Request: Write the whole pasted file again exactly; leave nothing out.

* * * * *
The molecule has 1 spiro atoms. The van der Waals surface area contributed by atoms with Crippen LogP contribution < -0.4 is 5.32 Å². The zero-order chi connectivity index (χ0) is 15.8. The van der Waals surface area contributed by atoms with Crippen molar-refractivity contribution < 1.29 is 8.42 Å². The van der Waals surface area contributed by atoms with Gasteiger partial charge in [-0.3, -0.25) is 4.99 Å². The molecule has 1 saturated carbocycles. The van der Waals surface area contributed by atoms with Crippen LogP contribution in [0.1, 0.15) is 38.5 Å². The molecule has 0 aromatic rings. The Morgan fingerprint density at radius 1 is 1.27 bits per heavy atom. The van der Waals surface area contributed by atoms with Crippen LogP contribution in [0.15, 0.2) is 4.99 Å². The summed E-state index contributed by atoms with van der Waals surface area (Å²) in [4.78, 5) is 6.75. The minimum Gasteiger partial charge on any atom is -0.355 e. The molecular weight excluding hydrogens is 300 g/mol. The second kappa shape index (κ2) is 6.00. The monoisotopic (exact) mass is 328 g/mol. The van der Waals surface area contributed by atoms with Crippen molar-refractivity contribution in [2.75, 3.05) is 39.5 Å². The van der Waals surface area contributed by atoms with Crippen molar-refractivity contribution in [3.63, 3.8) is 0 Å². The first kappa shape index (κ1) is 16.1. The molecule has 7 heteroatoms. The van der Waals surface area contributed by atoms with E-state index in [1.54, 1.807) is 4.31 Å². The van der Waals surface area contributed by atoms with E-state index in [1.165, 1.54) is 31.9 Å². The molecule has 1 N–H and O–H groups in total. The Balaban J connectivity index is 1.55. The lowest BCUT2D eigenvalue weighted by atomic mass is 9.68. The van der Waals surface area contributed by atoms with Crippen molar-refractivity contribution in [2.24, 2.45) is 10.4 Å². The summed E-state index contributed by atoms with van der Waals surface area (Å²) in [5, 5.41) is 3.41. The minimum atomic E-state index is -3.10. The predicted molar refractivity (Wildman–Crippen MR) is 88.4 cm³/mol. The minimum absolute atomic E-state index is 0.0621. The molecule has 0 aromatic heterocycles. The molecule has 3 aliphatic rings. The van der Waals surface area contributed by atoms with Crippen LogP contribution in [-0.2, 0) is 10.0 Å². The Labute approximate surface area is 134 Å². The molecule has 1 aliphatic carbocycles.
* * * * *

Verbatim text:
The molecule has 1 spiro atoms. The van der Waals surface area contributed by atoms with Crippen LogP contribution < -0.4 is 5.32 Å². The zero-order chi connectivity index (χ0) is 15.8. The van der Waals surface area contributed by atoms with Crippen molar-refractivity contribution < 1.29 is 8.42 Å². The van der Waals surface area contributed by atoms with Gasteiger partial charge in [-0.3, -0.25) is 4.99 Å². The molecule has 1 saturated carbocycles. The van der Waals surface area contributed by atoms with Crippen LogP contribution in [0.1, 0.15) is 38.5 Å². The molecule has 0 aromatic rings. The Morgan fingerprint density at radius 1 is 1.27 bits per heavy atom. The van der Waals surface area contributed by atoms with Crippen LogP contribution in [0.15, 0.2) is 4.99 Å². The summed E-state index contributed by atoms with van der Waals surface area (Å²) in [4.78, 5) is 6.75. The minimum Gasteiger partial charge on any atom is -0.355 e. The molecular weight excluding hydrogens is 300 g/mol. The second kappa shape index (κ2) is 6.00. The monoisotopic (exact) mass is 328 g/mol. The van der Waals surface area contributed by atoms with Crippen molar-refractivity contribution in [2.75, 3.05) is 39.5 Å². The van der Waals surface area contributed by atoms with Crippen molar-refractivity contribution in [3.63, 3.8) is 0 Å². The first kappa shape index (κ1) is 16.1. The molecule has 7 heteroatoms. The van der Waals surface area contributed by atoms with E-state index in [1.54, 1.807) is 4.31 Å². The van der Waals surface area contributed by atoms with E-state index in [1.165, 1.54) is 31.9 Å². The molecule has 1 N–H and O–H groups in total. The Balaban J connectivity index is 1.55. The lowest BCUT2D eigenvalue weighted by atomic mass is 9.68. The van der Waals surface area contributed by atoms with Crippen molar-refractivity contribution in [2.24, 2.45) is 10.4 Å². The summed E-state index contributed by atoms with van der Waals surface area (Å²) in [5, 5.41) is 3.41. The minimum atomic E-state index is -3.10. The predicted molar refractivity (Wildman–Crippen MR) is 88.4 cm³/mol. The minimum absolute atomic E-state index is 0.0621. The molecule has 0 aromatic heterocycles. The molecule has 3 aliphatic rings. The van der Waals surface area contributed by atoms with Crippen LogP contribution in [-0.2, 0) is 10.0 Å². The Labute approximate surface area is 134 Å². The molecule has 1 aliphatic carbocycles.